Volvo’s self-driving trucks in a mine environment is a welcome complement to the transport industry, releasing six highly skilled drivers for more complex trucking assignments.

Transport demand is forecasted to grow by 230% for freight transport from 2015 to 2050 (primarily in non-OECD countries), and the gradual introduction of automation will, in my personal view, not be able to compensate for that growth alongside the forecasted increase of driver shortages. Thus, truck drivers should not fear being without jobs in any foreseeable future. 

Still, to look into different possible scenarios of vehicle automation introduction and their potential impact on truck driver jobs, I would recommend reading the ITF report on the topic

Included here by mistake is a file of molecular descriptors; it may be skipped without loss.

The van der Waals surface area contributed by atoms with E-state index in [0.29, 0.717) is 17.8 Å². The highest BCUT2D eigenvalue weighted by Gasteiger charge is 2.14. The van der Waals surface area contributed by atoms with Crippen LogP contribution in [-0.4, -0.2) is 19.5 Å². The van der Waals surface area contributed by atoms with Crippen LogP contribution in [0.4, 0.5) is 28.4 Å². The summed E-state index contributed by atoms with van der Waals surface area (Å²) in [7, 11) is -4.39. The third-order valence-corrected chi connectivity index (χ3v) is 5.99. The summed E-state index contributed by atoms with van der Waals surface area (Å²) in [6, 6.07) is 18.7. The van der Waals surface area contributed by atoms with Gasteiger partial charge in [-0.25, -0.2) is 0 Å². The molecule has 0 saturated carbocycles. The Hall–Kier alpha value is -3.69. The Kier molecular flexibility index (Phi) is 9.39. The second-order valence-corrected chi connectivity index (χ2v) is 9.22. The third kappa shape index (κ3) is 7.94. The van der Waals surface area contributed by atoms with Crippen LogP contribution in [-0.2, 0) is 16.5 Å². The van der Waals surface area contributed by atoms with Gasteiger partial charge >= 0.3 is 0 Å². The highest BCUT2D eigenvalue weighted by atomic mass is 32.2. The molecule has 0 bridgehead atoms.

In addition, as with other industries, automation does not necessarily replace humans, but rather complement the human element by taking care of the simple tasks that require consistency and accuracy, while allowing the human jobs to evolve into more complex tasks, that require emotional intelligence or imagination. 

So how can transport operators survive and thrive in the future?

From a recently published IRU survey, we see that over three quarters (76%) of transport companies expect autonomous trucks to become a viable option within the next decade. But those same companies may be less able to predict how this will change their businesses and what they need to do now to prepare.